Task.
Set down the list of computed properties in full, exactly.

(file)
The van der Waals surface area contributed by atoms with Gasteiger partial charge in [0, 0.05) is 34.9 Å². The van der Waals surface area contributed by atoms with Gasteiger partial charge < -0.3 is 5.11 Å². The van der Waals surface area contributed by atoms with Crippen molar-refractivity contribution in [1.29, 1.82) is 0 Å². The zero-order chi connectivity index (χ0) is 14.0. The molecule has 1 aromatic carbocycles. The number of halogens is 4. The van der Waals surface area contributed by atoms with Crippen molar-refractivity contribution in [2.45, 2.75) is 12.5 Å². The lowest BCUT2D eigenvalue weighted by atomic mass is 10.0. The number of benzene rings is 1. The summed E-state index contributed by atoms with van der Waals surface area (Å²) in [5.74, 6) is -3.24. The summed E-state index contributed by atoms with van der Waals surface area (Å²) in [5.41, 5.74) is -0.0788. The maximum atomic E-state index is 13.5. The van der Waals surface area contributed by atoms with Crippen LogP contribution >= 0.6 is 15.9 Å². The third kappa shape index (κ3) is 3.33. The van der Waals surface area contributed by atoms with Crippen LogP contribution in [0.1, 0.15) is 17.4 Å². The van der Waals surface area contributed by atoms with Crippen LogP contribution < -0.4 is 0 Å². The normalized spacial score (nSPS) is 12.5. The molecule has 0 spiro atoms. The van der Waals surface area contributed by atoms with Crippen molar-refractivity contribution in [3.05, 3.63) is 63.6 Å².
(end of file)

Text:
The van der Waals surface area contributed by atoms with Gasteiger partial charge in [0, 0.05) is 34.9 Å². The van der Waals surface area contributed by atoms with Gasteiger partial charge < -0.3 is 5.11 Å². The van der Waals surface area contributed by atoms with Crippen molar-refractivity contribution in [1.29, 1.82) is 0 Å². The zero-order chi connectivity index (χ0) is 14.0. The molecule has 1 aromatic carbocycles. The number of halogens is 4. The van der Waals surface area contributed by atoms with Crippen molar-refractivity contribution in [2.45, 2.75) is 12.5 Å². The lowest BCUT2D eigenvalue weighted by atomic mass is 10.0. The number of benzene rings is 1. The summed E-state index contributed by atoms with van der Waals surface area (Å²) in [5.74, 6) is -3.24. The summed E-state index contributed by atoms with van der Waals surface area (Å²) in [5.41, 5.74) is -0.0788. The maximum atomic E-state index is 13.5. The van der Waals surface area contributed by atoms with Crippen LogP contribution >= 0.6 is 15.9 Å². The third kappa shape index (κ3) is 3.33. The van der Waals surface area contributed by atoms with Crippen LogP contribution in [0.1, 0.15) is 17.4 Å². The van der Waals surface area contributed by atoms with Crippen LogP contribution < -0.4 is 0 Å². The normalized spacial score (nSPS) is 12.5. The molecule has 0 spiro atoms. The van der Waals surface area contributed by atoms with Crippen molar-refractivity contribution in [3.05, 3.63) is 63.6 Å².